## 250 Cylinder Challenge

##### 6:13 PM, Saturday January 16th 2021

Hello Uncomfortable,

Please see the imgur link above. What exact speed do you ghost your lines? Do you go by saying outloud "one mississipi" as you ghost? Or do you use some other method? I feel like I am always fighting myself with going too fast or too slow. I just want to better tackle my wobbly lines.

P.S. I got a laugh out of your wobbly lines comic.

Best,

Lars

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##### 1:33 AM, Tuesday January 19th 2021

To answer your question, I don't gauge my speed because speed is not what matters. You'll note that when talking about the ghosting method, at no point do I ever mention "go fast" or "go slow". I talk about confidence and hesitation. This can occur at any speed, though generally students will draw more confidently when they draw faster, and will hesitate more when they draw slower. But at the same time, drawing faster tends to reduce control.

The key is to find what speed you can currently ghost and execute at (these are going to be the same speed) without hesitating, and without trying to steer the line with your eyes. With more and more practice, that speed decreases, as we get more, for lack of a better word, confident at drawing confidently.

Anyway, I feel like all this is moot - because looking at your linework throughout your challenge here, you are drawing your lines confidently. So perhaps you're just overthinking things.

As a whole, I am quite pleased with your work throughout this second attempt at the challenge, and it clearly shows just how much you're capable of, and how little room you've given yourself in the past to really demonstrate it to yourself.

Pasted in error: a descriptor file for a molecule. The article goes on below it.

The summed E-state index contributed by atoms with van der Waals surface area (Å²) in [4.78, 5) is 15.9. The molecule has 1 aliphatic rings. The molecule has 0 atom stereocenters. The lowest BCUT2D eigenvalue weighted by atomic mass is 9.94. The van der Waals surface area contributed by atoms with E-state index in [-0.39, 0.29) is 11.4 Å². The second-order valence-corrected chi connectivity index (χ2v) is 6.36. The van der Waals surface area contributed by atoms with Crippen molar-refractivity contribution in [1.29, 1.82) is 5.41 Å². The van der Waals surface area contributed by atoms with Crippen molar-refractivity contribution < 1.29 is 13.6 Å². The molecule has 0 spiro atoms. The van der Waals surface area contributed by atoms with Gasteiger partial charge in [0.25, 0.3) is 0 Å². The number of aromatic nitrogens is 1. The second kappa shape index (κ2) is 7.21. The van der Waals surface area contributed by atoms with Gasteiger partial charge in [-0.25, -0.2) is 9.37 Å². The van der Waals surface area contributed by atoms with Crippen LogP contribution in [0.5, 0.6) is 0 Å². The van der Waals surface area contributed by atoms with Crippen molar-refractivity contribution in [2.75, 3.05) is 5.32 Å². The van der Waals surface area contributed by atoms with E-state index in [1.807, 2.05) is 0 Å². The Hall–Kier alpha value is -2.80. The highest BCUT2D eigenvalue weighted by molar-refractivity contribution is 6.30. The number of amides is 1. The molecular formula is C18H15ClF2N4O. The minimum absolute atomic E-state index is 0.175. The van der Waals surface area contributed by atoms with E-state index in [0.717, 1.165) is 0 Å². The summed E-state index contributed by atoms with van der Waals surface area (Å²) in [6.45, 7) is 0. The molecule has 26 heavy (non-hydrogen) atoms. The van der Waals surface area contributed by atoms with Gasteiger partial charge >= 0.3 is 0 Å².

Starting with the cylinders around arbitrary minor axes, you've done a great job of aligning your ellipses, have clearly played with rates of foreshortening that were more dramatic (not exactly that much variety still, so in the future mix it up with both shallow and dramatic, both having vanishing points but at different distances from the cylinder), and have done an excellent job of keeping the shifts of degree and scale from end to end consistent with one another.

Moving onto your cylinders in boxes, I did notice that you didn't seem to actually draw the side edges of your cylinders, and merely drew ellipses in opposite planes of your boxes. That is... technically not a huge deal, but is a strange thing to leave out all things considered.

Another thing I did notice was that in quite a few boxes, like 79, 82, 83, 84... a lot, in fact, you have a tendency to draw the far end at an entirely different angle (converging with different vanishing points) from the closer end. This in turn results in ellipses that are narrower on the far end, which as we know about cylinders, is incorrect. Just something to keep in mind.

Anyway, other than that you're moving in the right direction, and I'm still very pleased with your work, especially compared to what you submitted last time. As such, I'll go ahead and mark this challenge as complete. Just be sure to continue practicing your freely rotated boxes, and watch the tendency to set the far planes at an angle.

Next Steps:

Move onto Lesson 6.

This critique marks this lesson as complete.
##### 11:52 PM, Tuesday January 19th 2021

Thank you for the information and the critique Uncomfortable!

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